Adam v Newbigging

In Adam v Newbigging, Mr Newbigging was induced in 1882 to become a member of a partnership by innocent misrepresentations as to the financial condition of the business.[15] The business subsequently failed. By a decision in 1888, the House of Lords held that Mr Newbigging was entitled to rescind the contract. It was further held that Mr Newbigging should have his capital repaid with interest at 4% from the times when the capital was brought in up to judgment, after deducting the sums drawn out by Mr Newbigging with interest up to the same time, and the Adams were to pay the balance to Mr Newbigging with interest at the same rate until payment.[16] Mr Newbigging had sought 5% interest. But this could not be justified on a profit-stripping approach. The business operated at a loss, and there was no other reason to believe that the Adams had made a profit from the use of Mr Newbigging’s money. There was no fraud from which one could presume that a profit had been made by the Adams.[17]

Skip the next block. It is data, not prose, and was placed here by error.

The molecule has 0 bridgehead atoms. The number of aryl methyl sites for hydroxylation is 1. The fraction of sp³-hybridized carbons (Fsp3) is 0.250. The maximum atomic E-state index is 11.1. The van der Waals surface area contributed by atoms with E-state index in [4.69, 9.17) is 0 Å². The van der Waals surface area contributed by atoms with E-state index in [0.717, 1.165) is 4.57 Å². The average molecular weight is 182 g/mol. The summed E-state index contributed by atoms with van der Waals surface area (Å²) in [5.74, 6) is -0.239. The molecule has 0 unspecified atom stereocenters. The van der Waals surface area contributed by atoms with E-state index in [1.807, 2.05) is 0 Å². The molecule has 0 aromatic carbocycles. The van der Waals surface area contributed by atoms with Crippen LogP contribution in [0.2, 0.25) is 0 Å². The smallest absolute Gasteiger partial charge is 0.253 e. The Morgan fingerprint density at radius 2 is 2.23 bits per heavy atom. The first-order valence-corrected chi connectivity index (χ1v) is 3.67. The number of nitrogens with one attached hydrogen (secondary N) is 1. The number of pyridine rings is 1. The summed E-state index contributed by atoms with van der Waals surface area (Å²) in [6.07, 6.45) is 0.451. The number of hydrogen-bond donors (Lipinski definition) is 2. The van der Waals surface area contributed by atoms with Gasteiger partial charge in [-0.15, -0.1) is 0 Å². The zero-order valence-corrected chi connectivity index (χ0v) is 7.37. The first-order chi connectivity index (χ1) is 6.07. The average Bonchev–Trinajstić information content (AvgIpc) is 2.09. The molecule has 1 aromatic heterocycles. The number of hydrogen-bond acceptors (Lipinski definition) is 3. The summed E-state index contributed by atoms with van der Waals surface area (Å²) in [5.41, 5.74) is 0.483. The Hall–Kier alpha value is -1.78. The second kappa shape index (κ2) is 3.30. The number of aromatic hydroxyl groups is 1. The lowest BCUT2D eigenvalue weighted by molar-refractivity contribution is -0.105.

It was less obvious why the mercantile rate was not considered appropriate by taking a compensatory route. Mr Newbigging was in trade. The fact that this was his first business venture should not have altered that fact. Why was it not then presumed that he would (but for the misrepresentation) have made the best use of the money available to him, by entering into some other business of a similar kind? The answer could be that Mr Newbigging was still in the army, in India, when the misrepresentations were made and on the basis of which he was induced to give up his commission.[18] The Court may have considered that it could not infer or presume that he would have gone into business if the misrepresentations had not been made. He may still have stayed in the army. Mr Newbigging was unlikely to have testified that he would have given up his commission anyway. In those circumstances, it was correct to conclude that he would have earned interest at the trustee rate, not mercantile interest, if he had not purchased the business.